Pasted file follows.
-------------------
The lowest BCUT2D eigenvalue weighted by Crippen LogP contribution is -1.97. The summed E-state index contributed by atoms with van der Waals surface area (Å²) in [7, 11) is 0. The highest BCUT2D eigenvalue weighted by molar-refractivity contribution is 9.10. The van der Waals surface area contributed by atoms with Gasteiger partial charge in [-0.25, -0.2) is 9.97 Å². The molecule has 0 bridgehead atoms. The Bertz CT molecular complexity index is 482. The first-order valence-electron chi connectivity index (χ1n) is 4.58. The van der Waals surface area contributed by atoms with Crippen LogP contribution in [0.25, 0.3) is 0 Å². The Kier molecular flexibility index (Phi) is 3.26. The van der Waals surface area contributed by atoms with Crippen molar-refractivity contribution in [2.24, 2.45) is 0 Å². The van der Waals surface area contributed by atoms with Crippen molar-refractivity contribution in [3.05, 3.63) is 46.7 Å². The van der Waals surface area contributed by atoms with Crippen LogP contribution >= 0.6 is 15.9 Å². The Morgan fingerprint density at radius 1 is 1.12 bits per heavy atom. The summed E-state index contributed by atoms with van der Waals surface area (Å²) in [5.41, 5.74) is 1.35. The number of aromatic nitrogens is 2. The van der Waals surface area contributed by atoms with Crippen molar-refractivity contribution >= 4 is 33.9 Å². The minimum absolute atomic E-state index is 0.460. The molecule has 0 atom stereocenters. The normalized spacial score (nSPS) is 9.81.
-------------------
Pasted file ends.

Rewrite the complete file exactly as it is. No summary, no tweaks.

The lowest BCUT2D eigenvalue weighted by Crippen LogP contribution is -1.97. The summed E-state index contributed by atoms with van der Waals surface area (Å²) in [7, 11) is 0. The highest BCUT2D eigenvalue weighted by molar-refractivity contribution is 9.10. The van der Waals surface area contributed by atoms with Gasteiger partial charge in [-0.25, -0.2) is 9.97 Å². The molecule has 0 bridgehead atoms. The Bertz CT molecular complexity index is 482. The first-order valence-electron chi connectivity index (χ1n) is 4.58. The van der Waals surface area contributed by atoms with Crippen LogP contribution in [0.25, 0.3) is 0 Å². The Kier molecular flexibility index (Phi) is 3.26. The van der Waals surface area contributed by atoms with Crippen molar-refractivity contribution in [2.24, 2.45) is 0 Å². The van der Waals surface area contributed by atoms with Crippen molar-refractivity contribution in [3.05, 3.63) is 46.7 Å². The van der Waals surface area contributed by atoms with Crippen LogP contribution >= 0.6 is 15.9 Å². The Morgan fingerprint density at radius 1 is 1.12 bits per heavy atom. The summed E-state index contributed by atoms with van der Waals surface area (Å²) in [5.41, 5.74) is 1.35. The number of aromatic nitrogens is 2. The van der Waals surface area contributed by atoms with Crippen molar-refractivity contribution >= 4 is 33.9 Å². The minimum absolute atomic E-state index is 0.460. The molecule has 0 atom stereocenters. The normalized spacial score (nSPS) is 9.81.